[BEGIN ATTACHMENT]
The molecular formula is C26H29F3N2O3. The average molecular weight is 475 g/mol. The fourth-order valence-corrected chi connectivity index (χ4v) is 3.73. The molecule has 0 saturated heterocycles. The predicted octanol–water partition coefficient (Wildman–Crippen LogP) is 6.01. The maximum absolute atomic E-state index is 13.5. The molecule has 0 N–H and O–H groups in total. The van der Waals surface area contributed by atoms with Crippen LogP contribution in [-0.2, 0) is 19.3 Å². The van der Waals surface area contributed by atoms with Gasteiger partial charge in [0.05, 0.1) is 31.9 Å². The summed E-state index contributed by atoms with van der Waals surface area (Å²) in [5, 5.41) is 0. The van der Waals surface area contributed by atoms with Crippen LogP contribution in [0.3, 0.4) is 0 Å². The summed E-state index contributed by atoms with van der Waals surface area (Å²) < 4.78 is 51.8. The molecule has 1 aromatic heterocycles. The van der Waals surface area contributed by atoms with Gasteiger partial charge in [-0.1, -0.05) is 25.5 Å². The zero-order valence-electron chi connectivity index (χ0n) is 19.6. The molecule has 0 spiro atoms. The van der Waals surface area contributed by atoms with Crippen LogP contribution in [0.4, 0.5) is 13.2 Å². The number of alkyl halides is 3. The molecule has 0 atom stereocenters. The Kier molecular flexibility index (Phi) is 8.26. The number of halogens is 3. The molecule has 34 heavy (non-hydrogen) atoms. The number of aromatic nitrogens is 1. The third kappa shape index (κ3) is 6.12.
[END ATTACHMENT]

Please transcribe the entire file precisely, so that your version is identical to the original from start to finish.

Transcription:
The molecular formula is C26H29F3N2O3. The average molecular weight is 475 g/mol. The fourth-order valence-corrected chi connectivity index (χ4v) is 3.73. The molecule has 0 saturated heterocycles. The predicted octanol–water partition coefficient (Wildman–Crippen LogP) is 6.01. The maximum absolute atomic E-state index is 13.5. The molecule has 0 N–H and O–H groups in total. The van der Waals surface area contributed by atoms with Crippen LogP contribution in [-0.2, 0) is 19.3 Å². The van der Waals surface area contributed by atoms with Gasteiger partial charge in [0.05, 0.1) is 31.9 Å². The summed E-state index contributed by atoms with van der Waals surface area (Å²) in [5, 5.41) is 0. The van der Waals surface area contributed by atoms with Crippen LogP contribution in [0.3, 0.4) is 0 Å². The summed E-state index contributed by atoms with van der Waals surface area (Å²) < 4.78 is 51.8. The molecule has 1 aromatic heterocycles. The van der Waals surface area contributed by atoms with Gasteiger partial charge in [-0.1, -0.05) is 25.5 Å². The zero-order valence-electron chi connectivity index (χ0n) is 19.6. The molecule has 0 spiro atoms. The van der Waals surface area contributed by atoms with Crippen LogP contribution in [0.4, 0.5) is 13.2 Å². The number of alkyl halides is 3. The molecule has 0 atom stereocenters. The Kier molecular flexibility index (Phi) is 8.26. The number of halogens is 3. The molecule has 34 heavy (non-hydrogen) atoms. The number of aromatic nitrogens is 1. The third kappa shape index (κ3) is 6.12.